Pororoca, digital painting © Gloria Macher, 2022
Pororoca, digital painting © Gloria Macher, 2022


Do you hear the lament of the deep river
where you played as a child
laughed when young
and in which you drown today?

Playful shores
tickling water lettuces
excited crabs
hiding in the warm sand
where you dipped your feet
your cleaned hands
with the fullness
of the happy life
you thought you enjoyed

The winds changed course
arrived mercilessly
dressed in horror
painted in blood
like you now
vigilant vigilante
unprotected and neglected
loading revenge

There are no more sailboats on the water
no more shores to walk
along this river that receives
on its withered banks
not your laughter anymore
nor your dreams
but the deep silence
of wasted bodies
painted in red
by the pororoca of justice
that you got yourself into

Metallic shield
eagle eyes
shrunken heart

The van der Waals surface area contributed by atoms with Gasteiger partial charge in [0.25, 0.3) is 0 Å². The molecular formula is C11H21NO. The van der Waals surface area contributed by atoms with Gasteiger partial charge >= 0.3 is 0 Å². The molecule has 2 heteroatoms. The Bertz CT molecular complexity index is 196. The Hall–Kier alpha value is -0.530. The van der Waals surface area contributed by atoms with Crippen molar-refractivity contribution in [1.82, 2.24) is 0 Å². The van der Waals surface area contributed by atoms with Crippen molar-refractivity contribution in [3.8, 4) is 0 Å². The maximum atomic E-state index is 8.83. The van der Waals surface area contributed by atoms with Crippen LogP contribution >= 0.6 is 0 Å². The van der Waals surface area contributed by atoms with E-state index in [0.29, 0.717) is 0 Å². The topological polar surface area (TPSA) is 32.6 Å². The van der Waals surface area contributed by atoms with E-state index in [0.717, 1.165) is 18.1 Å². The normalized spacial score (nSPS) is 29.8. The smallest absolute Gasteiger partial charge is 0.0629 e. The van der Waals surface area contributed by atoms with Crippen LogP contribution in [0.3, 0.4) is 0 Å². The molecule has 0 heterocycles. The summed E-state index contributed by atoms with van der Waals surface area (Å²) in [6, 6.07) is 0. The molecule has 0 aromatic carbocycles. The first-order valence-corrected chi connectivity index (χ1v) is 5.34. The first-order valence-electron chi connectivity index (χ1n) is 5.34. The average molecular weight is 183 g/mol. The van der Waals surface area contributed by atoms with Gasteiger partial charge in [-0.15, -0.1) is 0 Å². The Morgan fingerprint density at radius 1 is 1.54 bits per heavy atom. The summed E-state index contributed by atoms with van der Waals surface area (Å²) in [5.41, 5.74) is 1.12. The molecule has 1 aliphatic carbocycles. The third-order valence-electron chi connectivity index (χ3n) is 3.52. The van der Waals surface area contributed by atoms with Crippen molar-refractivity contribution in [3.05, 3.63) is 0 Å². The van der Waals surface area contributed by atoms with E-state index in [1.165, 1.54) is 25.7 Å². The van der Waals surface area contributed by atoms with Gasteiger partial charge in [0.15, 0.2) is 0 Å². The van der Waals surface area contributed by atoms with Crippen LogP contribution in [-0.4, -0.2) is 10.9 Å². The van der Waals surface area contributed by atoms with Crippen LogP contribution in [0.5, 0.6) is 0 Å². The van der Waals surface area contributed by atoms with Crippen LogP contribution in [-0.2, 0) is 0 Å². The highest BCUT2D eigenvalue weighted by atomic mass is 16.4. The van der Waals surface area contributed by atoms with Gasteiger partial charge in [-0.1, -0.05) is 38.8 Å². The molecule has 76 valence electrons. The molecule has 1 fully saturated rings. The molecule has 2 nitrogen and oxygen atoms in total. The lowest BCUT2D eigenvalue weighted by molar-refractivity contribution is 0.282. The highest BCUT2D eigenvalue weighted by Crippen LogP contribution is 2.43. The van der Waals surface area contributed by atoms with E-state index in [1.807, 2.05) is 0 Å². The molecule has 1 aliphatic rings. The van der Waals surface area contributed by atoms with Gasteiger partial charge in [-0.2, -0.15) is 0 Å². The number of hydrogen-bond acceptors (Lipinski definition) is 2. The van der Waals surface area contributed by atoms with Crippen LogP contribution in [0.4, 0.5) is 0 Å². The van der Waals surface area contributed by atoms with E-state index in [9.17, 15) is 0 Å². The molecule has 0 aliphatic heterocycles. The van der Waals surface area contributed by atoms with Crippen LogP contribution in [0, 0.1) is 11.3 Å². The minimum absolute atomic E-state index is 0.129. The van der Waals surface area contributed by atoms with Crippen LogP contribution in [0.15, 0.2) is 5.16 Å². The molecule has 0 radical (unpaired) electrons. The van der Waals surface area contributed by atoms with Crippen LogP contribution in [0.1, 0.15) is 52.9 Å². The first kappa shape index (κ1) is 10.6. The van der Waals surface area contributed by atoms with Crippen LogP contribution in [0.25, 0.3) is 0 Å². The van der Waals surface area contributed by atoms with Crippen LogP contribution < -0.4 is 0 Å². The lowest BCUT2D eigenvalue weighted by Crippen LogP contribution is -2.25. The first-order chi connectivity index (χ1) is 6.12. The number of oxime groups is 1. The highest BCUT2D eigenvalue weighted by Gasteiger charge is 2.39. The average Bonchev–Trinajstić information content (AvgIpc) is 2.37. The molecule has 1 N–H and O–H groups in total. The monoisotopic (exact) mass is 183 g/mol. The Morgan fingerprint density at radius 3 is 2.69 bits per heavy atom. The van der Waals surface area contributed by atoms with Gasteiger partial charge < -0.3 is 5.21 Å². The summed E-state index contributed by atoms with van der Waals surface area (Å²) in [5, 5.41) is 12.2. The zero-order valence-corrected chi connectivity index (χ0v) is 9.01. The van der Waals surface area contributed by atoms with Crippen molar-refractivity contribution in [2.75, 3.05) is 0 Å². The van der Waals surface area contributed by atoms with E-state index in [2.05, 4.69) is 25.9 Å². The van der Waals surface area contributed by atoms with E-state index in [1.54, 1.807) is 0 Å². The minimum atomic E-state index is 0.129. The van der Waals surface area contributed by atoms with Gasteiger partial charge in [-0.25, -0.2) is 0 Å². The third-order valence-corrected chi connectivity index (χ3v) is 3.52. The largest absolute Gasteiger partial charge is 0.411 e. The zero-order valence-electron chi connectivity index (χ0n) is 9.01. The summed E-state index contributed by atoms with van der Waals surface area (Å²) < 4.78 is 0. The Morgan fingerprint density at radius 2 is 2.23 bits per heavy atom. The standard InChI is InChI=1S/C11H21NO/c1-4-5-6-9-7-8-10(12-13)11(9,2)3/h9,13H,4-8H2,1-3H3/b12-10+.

immodest strength
clothed with honour
unjust justice
the deep river no longer recognizes you
nor will ever speak to you
like when you played as a child
laughed when you were young
drowning now


The pororoca is a tidal bore with waves up to four metres high, forming a wall of water that can travel as far as 800 kilometres inland, upstream, on the Amazon River and adjacent rivers. The name comes from the Indigenous Tupi language, and means “great roar.” Tupi was used as a lingua franca throughout Brazil, and had literary usage. Not today.

“Vigilante justice is endemic in Brazil, where an average of one person is lynched per day, according to the sociologist José de Souza Martins.” Rene Silva, “Let’s Stop Vigilante Attacks in Brazil.” Americas Quarterly (June 20, 2017)

For more on Gloria Macher’s work, please visit her website.